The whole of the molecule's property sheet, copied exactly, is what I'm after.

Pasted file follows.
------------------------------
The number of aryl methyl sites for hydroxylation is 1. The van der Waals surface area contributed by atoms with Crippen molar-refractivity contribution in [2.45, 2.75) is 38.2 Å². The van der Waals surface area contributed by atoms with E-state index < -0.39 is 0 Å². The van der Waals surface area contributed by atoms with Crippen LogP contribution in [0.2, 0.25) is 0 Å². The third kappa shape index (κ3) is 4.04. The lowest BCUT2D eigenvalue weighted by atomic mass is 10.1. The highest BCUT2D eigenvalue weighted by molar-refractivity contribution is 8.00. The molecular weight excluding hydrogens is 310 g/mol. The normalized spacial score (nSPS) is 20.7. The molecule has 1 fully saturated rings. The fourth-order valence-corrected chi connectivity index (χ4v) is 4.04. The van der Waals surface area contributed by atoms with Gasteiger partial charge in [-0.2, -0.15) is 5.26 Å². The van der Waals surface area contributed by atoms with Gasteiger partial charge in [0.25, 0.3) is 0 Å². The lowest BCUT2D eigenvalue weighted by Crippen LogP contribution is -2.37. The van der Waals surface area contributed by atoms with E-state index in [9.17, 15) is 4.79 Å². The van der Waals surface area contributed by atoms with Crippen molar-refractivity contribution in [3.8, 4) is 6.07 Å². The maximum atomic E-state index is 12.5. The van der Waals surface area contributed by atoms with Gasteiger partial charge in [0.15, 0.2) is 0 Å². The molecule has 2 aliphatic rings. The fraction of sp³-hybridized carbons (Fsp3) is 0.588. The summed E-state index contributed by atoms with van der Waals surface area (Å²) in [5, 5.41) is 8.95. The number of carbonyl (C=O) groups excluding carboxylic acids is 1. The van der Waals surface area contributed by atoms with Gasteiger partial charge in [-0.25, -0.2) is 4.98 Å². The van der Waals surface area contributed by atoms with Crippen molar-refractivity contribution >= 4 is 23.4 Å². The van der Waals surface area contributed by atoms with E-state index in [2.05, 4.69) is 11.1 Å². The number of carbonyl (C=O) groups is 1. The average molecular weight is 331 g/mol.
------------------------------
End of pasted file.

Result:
The number of aryl methyl sites for hydroxylation is 1. The van der Waals surface area contributed by atoms with Crippen molar-refractivity contribution in [2.45, 2.75) is 38.2 Å². The van der Waals surface area contributed by atoms with E-state index < -0.39 is 0 Å². The van der Waals surface area contributed by atoms with Crippen LogP contribution in [0.2, 0.25) is 0 Å². The third kappa shape index (κ3) is 4.04. The lowest BCUT2D eigenvalue weighted by atomic mass is 10.1. The highest BCUT2D eigenvalue weighted by molar-refractivity contribution is 8.00. The molecular weight excluding hydrogens is 310 g/mol. The normalized spacial score (nSPS) is 20.7. The molecule has 1 fully saturated rings. The fourth-order valence-corrected chi connectivity index (χ4v) is 4.04. The van der Waals surface area contributed by atoms with Gasteiger partial charge in [-0.2, -0.15) is 5.26 Å². The van der Waals surface area contributed by atoms with Gasteiger partial charge in [0.25, 0.3) is 0 Å². The lowest BCUT2D eigenvalue weighted by Crippen LogP contribution is -2.37. The van der Waals surface area contributed by atoms with E-state index in [9.17, 15) is 4.79 Å². The van der Waals surface area contributed by atoms with Crippen molar-refractivity contribution in [3.8, 4) is 6.07 Å². The maximum atomic E-state index is 12.5. The van der Waals surface area contributed by atoms with Gasteiger partial charge in [0.15, 0.2) is 0 Å². The molecule has 2 aliphatic rings. The fraction of sp³-hybridized carbons (Fsp3) is 0.588. The summed E-state index contributed by atoms with van der Waals surface area (Å²) in [5, 5.41) is 8.95. The number of carbonyl (C=O) groups excluding carboxylic acids is 1. The van der Waals surface area contributed by atoms with Gasteiger partial charge in [-0.25, -0.2) is 4.98 Å². The van der Waals surface area contributed by atoms with Crippen molar-refractivity contribution >= 4 is 23.4 Å². The van der Waals surface area contributed by atoms with E-state index in [2.05, 4.69) is 11.1 Å². The number of carbonyl (C=O) groups is 1. The average molecular weight is 331 g/mol.